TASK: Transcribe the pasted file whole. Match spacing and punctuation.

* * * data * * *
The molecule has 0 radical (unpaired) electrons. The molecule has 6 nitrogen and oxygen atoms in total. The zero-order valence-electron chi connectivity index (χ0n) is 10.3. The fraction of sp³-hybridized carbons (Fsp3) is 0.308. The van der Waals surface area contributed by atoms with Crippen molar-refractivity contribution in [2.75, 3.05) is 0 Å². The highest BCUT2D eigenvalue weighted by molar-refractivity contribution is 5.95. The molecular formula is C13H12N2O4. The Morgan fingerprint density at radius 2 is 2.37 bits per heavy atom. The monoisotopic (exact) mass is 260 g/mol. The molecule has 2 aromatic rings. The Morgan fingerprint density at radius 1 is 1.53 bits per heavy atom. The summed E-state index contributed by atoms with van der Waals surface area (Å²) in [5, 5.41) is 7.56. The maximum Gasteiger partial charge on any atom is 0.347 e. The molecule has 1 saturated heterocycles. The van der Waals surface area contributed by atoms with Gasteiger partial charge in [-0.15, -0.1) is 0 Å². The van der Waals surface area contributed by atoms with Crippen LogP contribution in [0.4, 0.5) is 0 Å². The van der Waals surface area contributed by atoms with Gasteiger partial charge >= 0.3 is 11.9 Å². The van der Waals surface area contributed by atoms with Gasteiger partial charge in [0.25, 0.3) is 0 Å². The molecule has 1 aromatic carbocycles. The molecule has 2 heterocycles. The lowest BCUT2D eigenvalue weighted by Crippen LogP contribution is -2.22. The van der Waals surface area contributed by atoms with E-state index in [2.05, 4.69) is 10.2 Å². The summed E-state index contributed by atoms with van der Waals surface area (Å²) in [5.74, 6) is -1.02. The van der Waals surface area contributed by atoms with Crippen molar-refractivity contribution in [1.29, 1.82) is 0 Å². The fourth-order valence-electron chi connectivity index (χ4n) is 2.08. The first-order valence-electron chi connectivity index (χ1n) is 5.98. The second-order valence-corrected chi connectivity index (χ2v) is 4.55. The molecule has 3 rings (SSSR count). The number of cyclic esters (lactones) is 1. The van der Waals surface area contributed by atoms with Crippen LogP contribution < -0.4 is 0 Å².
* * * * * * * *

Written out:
The molecule has 0 radical (unpaired) electrons. The molecule has 6 nitrogen and oxygen atoms in total. The zero-order valence-electron chi connectivity index (χ0n) is 10.3. The fraction of sp³-hybridized carbons (Fsp3) is 0.308. The van der Waals surface area contributed by atoms with Crippen molar-refractivity contribution in [2.75, 3.05) is 0 Å². The highest BCUT2D eigenvalue weighted by molar-refractivity contribution is 5.95. The molecular formula is C13H12N2O4. The Morgan fingerprint density at radius 2 is 2.37 bits per heavy atom. The monoisotopic (exact) mass is 260 g/mol. The molecule has 2 aromatic rings. The Morgan fingerprint density at radius 1 is 1.53 bits per heavy atom. The summed E-state index contributed by atoms with van der Waals surface area (Å²) in [5, 5.41) is 7.56. The maximum Gasteiger partial charge on any atom is 0.347 e. The molecule has 1 saturated heterocycles. The van der Waals surface area contributed by atoms with Gasteiger partial charge in [-0.15, -0.1) is 0 Å². The van der Waals surface area contributed by atoms with Crippen LogP contribution in [0.4, 0.5) is 0 Å². The van der Waals surface area contributed by atoms with Gasteiger partial charge >= 0.3 is 11.9 Å². The van der Waals surface area contributed by atoms with Gasteiger partial charge in [0.25, 0.3) is 0 Å². The molecule has 1 aromatic carbocycles. The molecule has 2 heterocycles. The lowest BCUT2D eigenvalue weighted by Crippen LogP contribution is -2.22. The van der Waals surface area contributed by atoms with E-state index in [2.05, 4.69) is 10.2 Å². The summed E-state index contributed by atoms with van der Waals surface area (Å²) in [5.74, 6) is -1.02. The van der Waals surface area contributed by atoms with Crippen molar-refractivity contribution in [1.29, 1.82) is 0 Å². The fourth-order valence-electron chi connectivity index (χ4n) is 2.08. The first-order valence-electron chi connectivity index (χ1n) is 5.98. The second-order valence-corrected chi connectivity index (χ2v) is 4.55. The molecule has 3 rings (SSSR count). The number of cyclic esters (lactones) is 1. The van der Waals surface area contributed by atoms with Crippen LogP contribution < -0.4 is 0 Å².